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Tom Thomson

Thomas John Thomson, painter (born 5 August 1877 in Claremont, ON; died 8 July 1917 in Algonquin Provincial Park, ON). Tom Thomson was the most influential and enduringly popular Canadian artist of the early 20th century. An intense, wry and gentle artist with a canny sensibility, he was an early inspiration for what became the Group of Seven. He was one of the first painters to give acute visual form to the Canadian landscape. His works portray the natural world in a way that is poetic but still informed by direct experience. Many of his paintings, such as The West Wind (1916–17) and The Jack Pine (1916–17), have become icons of Canadian culture. He produced about 50 canvases and more than 400 sketches in his short professional career. His legend only grew after his untimely death at the age of 39.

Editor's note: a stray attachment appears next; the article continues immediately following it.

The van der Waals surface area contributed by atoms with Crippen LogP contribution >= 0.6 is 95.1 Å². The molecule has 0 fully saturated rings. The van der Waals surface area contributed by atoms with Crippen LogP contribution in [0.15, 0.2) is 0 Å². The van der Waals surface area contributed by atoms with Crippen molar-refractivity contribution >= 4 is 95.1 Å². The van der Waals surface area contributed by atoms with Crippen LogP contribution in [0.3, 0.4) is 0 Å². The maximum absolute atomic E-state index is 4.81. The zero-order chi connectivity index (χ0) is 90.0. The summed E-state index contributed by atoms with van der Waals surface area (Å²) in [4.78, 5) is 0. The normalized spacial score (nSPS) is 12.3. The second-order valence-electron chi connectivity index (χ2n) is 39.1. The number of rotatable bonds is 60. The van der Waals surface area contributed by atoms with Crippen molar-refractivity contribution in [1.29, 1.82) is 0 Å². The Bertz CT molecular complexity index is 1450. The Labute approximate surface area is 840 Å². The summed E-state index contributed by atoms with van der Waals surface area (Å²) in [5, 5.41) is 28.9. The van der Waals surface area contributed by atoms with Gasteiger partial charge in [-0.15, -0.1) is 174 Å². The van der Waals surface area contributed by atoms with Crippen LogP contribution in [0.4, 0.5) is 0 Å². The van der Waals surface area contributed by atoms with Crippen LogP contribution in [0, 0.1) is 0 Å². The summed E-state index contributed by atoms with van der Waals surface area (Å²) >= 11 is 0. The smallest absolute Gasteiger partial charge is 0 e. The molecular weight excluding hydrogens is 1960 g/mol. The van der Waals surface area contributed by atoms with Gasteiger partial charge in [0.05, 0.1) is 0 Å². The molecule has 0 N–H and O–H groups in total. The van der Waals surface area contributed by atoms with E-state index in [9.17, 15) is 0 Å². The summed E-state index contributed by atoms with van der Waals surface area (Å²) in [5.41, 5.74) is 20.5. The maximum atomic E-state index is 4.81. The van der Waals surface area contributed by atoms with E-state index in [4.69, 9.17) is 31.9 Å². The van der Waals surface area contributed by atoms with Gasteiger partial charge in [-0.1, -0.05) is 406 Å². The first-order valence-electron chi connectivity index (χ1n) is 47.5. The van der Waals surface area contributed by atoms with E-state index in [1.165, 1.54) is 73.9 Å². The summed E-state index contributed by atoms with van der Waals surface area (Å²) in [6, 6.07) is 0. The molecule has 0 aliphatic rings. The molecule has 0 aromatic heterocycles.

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Upper Canada

Upper Canada was the predecessor of modern-day Ontario. It was created in 1791 by the division of the old Province of Quebec into Lower Canada in the east and Upper Canada in the west. Upper Canada was a wilderness society settled largely by Loyalists and land-hungry farmers moving north from the United States. Upper Canada endured the War of 1812 with America, William Lyon Mackenzie’s Rebellion of 1837, the colonial rule of the Family Compact and half a century of economic and political growing pains. With the Act of Union in 1841, it was renamed Canada West and merged with Lower Canada (Canada East) into the Province of Canada.

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Mark Messier